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It could always be worse – Tax evasion not only leads to criminal prosecution

On the 7 January 2014 the Labour Court of Kiel (Arbeitsgericht Kiel) ruled that tax evasion can justify an ordinary dismissal (docket number: 2 Ca 1793a /13) even when the employee’s line manager was informed about tax evasion or, even worse, initiated such activity.

The employee, a severely disabled person, worked for a long time as a cleaner, forewoman and site manager for the employer, a cleaning company. In at least one case, two colleagues, both marginally employed persons (Geringfügig Beschäftigte), billed her working time as their own working time and paid the salary afterwards to her. Once the cleaning company management became aware of this, they terminated her employment. At this point the employee claimed that her line manager was aware of her activities.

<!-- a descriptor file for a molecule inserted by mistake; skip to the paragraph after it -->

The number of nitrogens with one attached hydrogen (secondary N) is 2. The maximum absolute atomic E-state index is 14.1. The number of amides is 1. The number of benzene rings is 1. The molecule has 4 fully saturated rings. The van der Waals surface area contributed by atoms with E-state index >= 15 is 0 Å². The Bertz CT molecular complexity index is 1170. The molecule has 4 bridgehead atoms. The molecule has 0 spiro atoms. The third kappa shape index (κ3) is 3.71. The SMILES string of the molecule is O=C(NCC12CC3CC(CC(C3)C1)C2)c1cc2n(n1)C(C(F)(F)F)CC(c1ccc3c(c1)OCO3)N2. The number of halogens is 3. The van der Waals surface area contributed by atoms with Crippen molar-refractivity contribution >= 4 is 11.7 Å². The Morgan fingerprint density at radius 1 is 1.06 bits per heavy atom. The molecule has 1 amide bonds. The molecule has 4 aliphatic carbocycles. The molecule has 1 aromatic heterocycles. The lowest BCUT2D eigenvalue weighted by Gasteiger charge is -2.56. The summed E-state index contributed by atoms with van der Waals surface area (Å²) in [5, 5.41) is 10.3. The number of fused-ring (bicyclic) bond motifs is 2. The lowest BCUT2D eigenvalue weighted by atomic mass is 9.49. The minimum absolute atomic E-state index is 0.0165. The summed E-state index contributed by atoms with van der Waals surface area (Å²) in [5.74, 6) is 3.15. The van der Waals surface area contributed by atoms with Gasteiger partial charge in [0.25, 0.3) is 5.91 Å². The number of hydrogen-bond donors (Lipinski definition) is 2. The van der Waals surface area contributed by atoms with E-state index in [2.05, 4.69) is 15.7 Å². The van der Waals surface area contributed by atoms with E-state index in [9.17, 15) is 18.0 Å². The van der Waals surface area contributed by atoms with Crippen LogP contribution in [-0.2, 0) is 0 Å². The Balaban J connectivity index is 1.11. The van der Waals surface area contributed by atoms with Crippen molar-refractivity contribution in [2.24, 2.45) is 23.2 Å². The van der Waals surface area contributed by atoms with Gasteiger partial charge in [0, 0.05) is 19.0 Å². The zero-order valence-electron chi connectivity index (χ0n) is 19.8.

The Labour Court ruled, without taking evidence, that cases of tax evasion justifies an ordinary dismissal. The Court viewed that her intentionally breaking these laws was a severe breach of her duty to consider her employer`s interests (Rücksichtnahmepflicht). The Court considered that the severity of her breach of duty and her function as a role model outweighed her long period of service and her severe disability. It was also ruled that a warning was not necessary prior to termination of employment, the employee could not have assumed that either her or her line manager`s behaviour would have ever been acceptable by the company’s management.

The Labour Court admitted the appeal to the Regional Labour Court. It remains to be seen whether the Regional Labour Court will deem a hearing of evidence to be necessary. In case, that tax evasion had become common practice in the company, a weighing up of interests may not lead to a justified dismissal.